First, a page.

I’ll go ahead and say it: I don’t know my Facebook password. It’s over 24 characters long and a jumble of letters, numbers and symbols which I can’t be bothered memorising. Why you ask?

Cybersecurity experts regularly talk about the importance of using strong passwords and using a different password for each digital service you use. The reasoning is that if someone could figure out, or brute force, one of your passwords they would only be able to access one part of your digital life and not everything else. In the real world, this is virtually impossible for our brains to manage. Enter password managers.

You’ve probably used your browser password manager before. It’s the box that pops up after you log into a website that offers to remember your password for you. Chrome, Edge, Safari and Firefox all offer this sort of service. However, they are very limited and potentially problematic. Firstly, your passwords could get mixed up with other users as we spoke about in the Cybersafety Hint #1 (last newsletter). Secondly, if you swap devices or browsers, your passwords don’t follow you, meaning you’ll have to waste more time typing them in. A separate password manager will help solve both of these problems!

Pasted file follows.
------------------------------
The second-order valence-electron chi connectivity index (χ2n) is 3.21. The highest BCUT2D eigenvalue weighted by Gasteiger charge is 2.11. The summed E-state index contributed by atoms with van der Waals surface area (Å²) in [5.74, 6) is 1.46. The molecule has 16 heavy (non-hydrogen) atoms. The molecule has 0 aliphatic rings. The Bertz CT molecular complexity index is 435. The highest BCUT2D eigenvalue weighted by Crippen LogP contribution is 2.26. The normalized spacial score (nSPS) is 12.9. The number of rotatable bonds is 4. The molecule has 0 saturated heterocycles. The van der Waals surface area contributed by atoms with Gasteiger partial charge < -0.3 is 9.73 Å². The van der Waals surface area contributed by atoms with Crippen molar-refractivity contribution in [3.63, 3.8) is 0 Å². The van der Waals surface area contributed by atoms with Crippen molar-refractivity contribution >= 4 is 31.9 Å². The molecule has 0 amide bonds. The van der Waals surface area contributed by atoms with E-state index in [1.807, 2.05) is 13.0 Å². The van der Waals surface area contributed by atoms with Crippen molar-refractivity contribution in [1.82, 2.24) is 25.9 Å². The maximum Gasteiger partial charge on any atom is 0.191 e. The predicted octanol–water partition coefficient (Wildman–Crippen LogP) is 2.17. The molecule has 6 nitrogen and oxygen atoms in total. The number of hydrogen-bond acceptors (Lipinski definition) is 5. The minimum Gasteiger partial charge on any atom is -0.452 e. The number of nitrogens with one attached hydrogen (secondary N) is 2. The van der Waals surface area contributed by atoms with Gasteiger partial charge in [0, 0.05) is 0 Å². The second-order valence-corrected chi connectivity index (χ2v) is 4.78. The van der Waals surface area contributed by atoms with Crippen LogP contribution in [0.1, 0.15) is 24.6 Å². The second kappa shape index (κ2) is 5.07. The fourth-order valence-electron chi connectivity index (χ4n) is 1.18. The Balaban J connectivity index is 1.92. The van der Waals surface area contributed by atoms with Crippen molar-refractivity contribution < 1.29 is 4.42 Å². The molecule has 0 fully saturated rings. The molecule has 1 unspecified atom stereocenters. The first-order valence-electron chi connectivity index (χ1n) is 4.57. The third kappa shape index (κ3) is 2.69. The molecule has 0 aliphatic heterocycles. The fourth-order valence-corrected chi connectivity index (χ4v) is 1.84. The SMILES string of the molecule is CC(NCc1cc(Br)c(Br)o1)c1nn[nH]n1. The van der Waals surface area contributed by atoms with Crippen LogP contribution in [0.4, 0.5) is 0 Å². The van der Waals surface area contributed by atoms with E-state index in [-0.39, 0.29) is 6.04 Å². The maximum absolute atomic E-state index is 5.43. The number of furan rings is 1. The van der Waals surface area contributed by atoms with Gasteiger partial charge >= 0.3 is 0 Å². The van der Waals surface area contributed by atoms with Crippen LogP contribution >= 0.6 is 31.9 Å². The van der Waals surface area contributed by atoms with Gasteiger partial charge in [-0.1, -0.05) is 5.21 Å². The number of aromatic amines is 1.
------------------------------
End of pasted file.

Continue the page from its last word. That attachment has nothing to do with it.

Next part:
Password managers like LastPass and Dashlane enable you to securely store your passwords and access them across various devices and browsers. They also offer super strong password suggestions and warn you when you’ve used the same password more than once. All you need to do is remember a master password and/or use your fingerprint to unlock the password. 2-factor authorisation is also required for all new devices or browsers with re-authorisation required every 30 days.

Bottom line? Keep yourself secure and safe online with a password manager.

More on password managers:

The Best Password Managers Directory 2019

Test how long it would take to crack your password



Photo by Goran Ivos on Unsplash

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